Without standardized materials across sectors, a circular system would be limited to only one company or product line. This happened in the 1990s when another battery company introduced non-standard materials into their vehicle batteries. What provided a marginal product improvement caused the entire recycling system to fail since the new product could not be recovered and reused across the sector. Fortunately, market forces drove this marginal product improvement out to ensure the greater value enabled by the circle. Today, while our products are highly differentiated, they use a standard set of materials allowing us to recycle a competitor’s product in our system.

Align the circular system with every part of the business

While new products are delivered and sold, they should also be exchanged for used ones. In this type of scenario, a marketing campaign can impact raw material supply through increasing returns. In terms of logistics, a new system must be put in place to manage the flow of new and used materials at the same time. Additionally, careful planning and execution is needed to ensure recycling facilities are well equipped to supply the manufacturing process.

Address regulatory constraints

Government regulations developed in the functional silos of a linear paradigm can hinder the ability to close the loop and create a circular economy. Manufacturing and distribution regulations vary from country to country, which makes it difficult to create a scalable process for end-of-life and recovery of used products. For example, while the only difference between a new vehicle battery and a used one is it can no longer hold an effective charge, the two products are treated very differently by regulations. Just as the business community must integrate circular thinking, policymakers must also identify and remove regulatory roadblocks.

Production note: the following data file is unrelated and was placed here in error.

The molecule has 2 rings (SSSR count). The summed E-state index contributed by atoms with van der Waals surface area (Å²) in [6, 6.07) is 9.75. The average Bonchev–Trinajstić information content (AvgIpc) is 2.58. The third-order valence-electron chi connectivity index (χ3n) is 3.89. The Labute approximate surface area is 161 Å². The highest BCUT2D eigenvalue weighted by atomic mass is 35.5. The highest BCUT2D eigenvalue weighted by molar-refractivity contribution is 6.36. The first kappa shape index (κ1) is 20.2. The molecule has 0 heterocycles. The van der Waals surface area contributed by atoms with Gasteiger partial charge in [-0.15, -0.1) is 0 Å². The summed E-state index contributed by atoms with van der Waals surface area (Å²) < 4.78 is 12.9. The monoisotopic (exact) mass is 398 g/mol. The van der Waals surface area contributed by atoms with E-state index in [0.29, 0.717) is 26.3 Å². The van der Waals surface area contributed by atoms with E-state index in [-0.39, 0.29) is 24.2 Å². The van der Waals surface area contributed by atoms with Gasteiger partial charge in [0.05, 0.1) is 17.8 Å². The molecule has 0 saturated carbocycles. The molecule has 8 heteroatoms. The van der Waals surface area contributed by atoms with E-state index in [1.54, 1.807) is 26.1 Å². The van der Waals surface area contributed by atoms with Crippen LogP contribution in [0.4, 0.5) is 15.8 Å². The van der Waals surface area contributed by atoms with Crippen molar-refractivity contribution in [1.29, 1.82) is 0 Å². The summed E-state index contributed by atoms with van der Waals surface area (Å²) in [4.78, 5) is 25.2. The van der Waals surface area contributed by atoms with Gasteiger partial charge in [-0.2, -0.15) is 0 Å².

Our journey to create a closed-loop supply chain at Johnson Controls began when we recycled our first battery in Germany in 1904. Today in the G7 economies, 99% of all used conventional vehicle batteries are responsibly recycled and recovered to create new ones.

In the early 1900s, Henry Ford pioneered vertical integration to supply the growing demand for the Ford Motor Company. As we prepare for the Fourth Industrial Revolution and the consequences that come with it, now is the time for us to pioneer “circular integration.” It has been and can be done.

Don't miss any update on this topic

Create a free account and access your personalized content collection with our latest publications and analyses.

Sign up for free

License and Republishing

World Economic Forum articles may be republished in accordance with the Creative Commons Attribution-NonCommercial-NoDerivatives 4.0 International Public License, and in accordance with our Terms of Use.

The views expressed in this article are those of the author alone and not the World Economic Forum.

World Economic Forum logo
Global Agenda

The Agenda Weekly

A weekly update of the most important issues driving the global agenda

Subscribe today

You can unsubscribe at any time using the link in our emails. For more details, review our privacy policy.

Which technologies will enable a cleaner steel industry?

Daniel Boero Vargas and Mandy Chan

April 25, 2024

About Us



Partners & Members

  • Join Us

Language Editions

Privacy Policy & Terms of Service

© 2024 World Economic Forum